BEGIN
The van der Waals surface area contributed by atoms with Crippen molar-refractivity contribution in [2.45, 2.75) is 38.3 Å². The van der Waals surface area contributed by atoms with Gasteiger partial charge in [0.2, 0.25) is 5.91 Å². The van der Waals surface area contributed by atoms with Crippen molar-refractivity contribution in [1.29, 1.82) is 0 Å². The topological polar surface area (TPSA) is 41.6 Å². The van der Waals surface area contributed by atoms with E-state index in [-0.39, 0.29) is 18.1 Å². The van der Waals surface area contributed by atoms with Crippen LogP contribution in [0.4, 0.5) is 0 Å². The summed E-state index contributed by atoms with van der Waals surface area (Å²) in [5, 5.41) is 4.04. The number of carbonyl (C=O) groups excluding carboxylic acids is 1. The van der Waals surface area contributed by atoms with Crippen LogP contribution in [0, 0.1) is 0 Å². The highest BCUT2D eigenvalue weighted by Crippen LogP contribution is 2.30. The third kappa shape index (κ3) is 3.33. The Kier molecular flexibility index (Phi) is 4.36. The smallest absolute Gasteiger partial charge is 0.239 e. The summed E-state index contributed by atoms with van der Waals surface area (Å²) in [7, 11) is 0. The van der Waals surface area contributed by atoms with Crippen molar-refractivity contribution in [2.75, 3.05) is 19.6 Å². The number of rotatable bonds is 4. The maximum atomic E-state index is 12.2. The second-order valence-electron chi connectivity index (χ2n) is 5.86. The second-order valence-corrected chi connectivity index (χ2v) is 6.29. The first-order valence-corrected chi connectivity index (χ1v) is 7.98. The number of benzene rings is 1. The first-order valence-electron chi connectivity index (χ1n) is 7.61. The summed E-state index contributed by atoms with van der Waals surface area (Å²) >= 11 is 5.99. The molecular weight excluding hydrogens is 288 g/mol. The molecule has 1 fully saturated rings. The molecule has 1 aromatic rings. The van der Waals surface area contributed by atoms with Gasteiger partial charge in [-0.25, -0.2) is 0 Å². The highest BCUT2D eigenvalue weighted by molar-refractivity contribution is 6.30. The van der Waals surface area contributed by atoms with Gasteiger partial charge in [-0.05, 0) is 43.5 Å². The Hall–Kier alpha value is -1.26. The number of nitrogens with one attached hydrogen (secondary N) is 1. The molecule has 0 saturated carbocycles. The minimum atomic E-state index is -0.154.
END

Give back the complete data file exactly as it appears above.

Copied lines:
The van der Waals surface area contributed by atoms with Crippen molar-refractivity contribution in [2.45, 2.75) is 38.3 Å². The van der Waals surface area contributed by atoms with Gasteiger partial charge in [0.2, 0.25) is 5.91 Å². The van der Waals surface area contributed by atoms with Crippen molar-refractivity contribution in [1.29, 1.82) is 0 Å². The topological polar surface area (TPSA) is 41.6 Å². The van der Waals surface area contributed by atoms with E-state index in [-0.39, 0.29) is 18.1 Å². The van der Waals surface area contributed by atoms with Crippen LogP contribution in [0.4, 0.5) is 0 Å². The summed E-state index contributed by atoms with van der Waals surface area (Å²) in [5, 5.41) is 4.04. The number of carbonyl (C=O) groups excluding carboxylic acids is 1. The van der Waals surface area contributed by atoms with Crippen LogP contribution in [0, 0.1) is 0 Å². The highest BCUT2D eigenvalue weighted by Crippen LogP contribution is 2.30. The third kappa shape index (κ3) is 3.33. The Kier molecular flexibility index (Phi) is 4.36. The smallest absolute Gasteiger partial charge is 0.239 e. The summed E-state index contributed by atoms with van der Waals surface area (Å²) in [7, 11) is 0. The van der Waals surface area contributed by atoms with Crippen molar-refractivity contribution in [2.75, 3.05) is 19.6 Å². The number of rotatable bonds is 4. The maximum atomic E-state index is 12.2. The second-order valence-electron chi connectivity index (χ2n) is 5.86. The second-order valence-corrected chi connectivity index (χ2v) is 6.29. The first-order valence-corrected chi connectivity index (χ1v) is 7.98. The number of benzene rings is 1. The first-order valence-electron chi connectivity index (χ1n) is 7.61. The summed E-state index contributed by atoms with van der Waals surface area (Å²) >= 11 is 5.99. The molecular weight excluding hydrogens is 288 g/mol. The molecule has 1 fully saturated rings. The molecule has 1 aromatic rings. The van der Waals surface area contributed by atoms with Gasteiger partial charge in [-0.25, -0.2) is 0 Å². The highest BCUT2D eigenvalue weighted by molar-refractivity contribution is 6.30. The van der Waals surface area contributed by atoms with Gasteiger partial charge in [-0.05, 0) is 43.5 Å². The Hall–Kier alpha value is -1.26. The number of nitrogens with one attached hydrogen (secondary N) is 1. The molecule has 0 saturated carbocycles. The minimum atomic E-state index is -0.154.